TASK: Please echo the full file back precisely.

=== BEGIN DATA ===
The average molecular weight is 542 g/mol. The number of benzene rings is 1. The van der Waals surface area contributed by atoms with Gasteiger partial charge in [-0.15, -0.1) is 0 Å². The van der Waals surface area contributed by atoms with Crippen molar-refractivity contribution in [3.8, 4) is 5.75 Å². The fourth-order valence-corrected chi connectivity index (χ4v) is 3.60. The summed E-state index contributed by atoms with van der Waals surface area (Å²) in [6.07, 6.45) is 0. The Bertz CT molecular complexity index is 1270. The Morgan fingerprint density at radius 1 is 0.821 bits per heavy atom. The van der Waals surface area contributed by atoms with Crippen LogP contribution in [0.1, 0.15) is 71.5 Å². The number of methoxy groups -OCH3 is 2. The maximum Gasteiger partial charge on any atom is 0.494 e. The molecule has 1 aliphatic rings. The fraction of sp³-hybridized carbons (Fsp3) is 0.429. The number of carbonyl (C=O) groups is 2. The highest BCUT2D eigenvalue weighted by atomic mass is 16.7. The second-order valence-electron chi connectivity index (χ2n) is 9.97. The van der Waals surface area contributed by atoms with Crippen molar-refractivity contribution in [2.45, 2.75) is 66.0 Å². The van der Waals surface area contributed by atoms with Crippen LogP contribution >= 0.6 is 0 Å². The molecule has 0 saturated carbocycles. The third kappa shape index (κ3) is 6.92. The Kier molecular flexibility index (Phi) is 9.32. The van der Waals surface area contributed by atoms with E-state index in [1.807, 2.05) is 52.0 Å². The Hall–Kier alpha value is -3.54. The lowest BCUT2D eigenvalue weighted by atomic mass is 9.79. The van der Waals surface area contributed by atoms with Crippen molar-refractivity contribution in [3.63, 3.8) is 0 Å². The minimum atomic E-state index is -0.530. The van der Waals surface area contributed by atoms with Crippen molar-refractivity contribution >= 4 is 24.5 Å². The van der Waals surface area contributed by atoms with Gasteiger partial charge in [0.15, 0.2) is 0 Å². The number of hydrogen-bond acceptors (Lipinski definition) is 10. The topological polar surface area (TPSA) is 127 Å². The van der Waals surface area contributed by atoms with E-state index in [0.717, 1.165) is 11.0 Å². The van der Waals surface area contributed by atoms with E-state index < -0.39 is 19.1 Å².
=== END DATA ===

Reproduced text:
The average molecular weight is 542 g/mol. The number of benzene rings is 1. The van der Waals surface area contributed by atoms with Gasteiger partial charge in [-0.15, -0.1) is 0 Å². The van der Waals surface area contributed by atoms with Crippen molar-refractivity contribution in [3.8, 4) is 5.75 Å². The fourth-order valence-corrected chi connectivity index (χ4v) is 3.60. The summed E-state index contributed by atoms with van der Waals surface area (Å²) in [6.07, 6.45) is 0. The Bertz CT molecular complexity index is 1270. The Morgan fingerprint density at radius 1 is 0.821 bits per heavy atom. The van der Waals surface area contributed by atoms with Crippen LogP contribution in [0.1, 0.15) is 71.5 Å². The number of methoxy groups -OCH3 is 2. The maximum Gasteiger partial charge on any atom is 0.494 e. The molecule has 1 aliphatic rings. The fraction of sp³-hybridized carbons (Fsp3) is 0.429. The number of carbonyl (C=O) groups is 2. The highest BCUT2D eigenvalue weighted by atomic mass is 16.7. The second-order valence-electron chi connectivity index (χ2n) is 9.97. The van der Waals surface area contributed by atoms with Crippen molar-refractivity contribution in [2.45, 2.75) is 66.0 Å². The van der Waals surface area contributed by atoms with Crippen LogP contribution >= 0.6 is 0 Å². The molecule has 0 saturated carbocycles. The third kappa shape index (κ3) is 6.92. The Kier molecular flexibility index (Phi) is 9.32. The van der Waals surface area contributed by atoms with E-state index in [1.807, 2.05) is 52.0 Å². The Hall–Kier alpha value is -3.54. The lowest BCUT2D eigenvalue weighted by atomic mass is 9.79. The van der Waals surface area contributed by atoms with Crippen molar-refractivity contribution in [3.63, 3.8) is 0 Å². The minimum atomic E-state index is -0.530. The van der Waals surface area contributed by atoms with Crippen molar-refractivity contribution >= 4 is 24.5 Å². The van der Waals surface area contributed by atoms with Gasteiger partial charge in [0.15, 0.2) is 0 Å². The number of hydrogen-bond acceptors (Lipinski definition) is 10. The topological polar surface area (TPSA) is 127 Å². The van der Waals surface area contributed by atoms with E-state index in [0.717, 1.165) is 11.0 Å². The van der Waals surface area contributed by atoms with E-state index < -0.39 is 19.1 Å².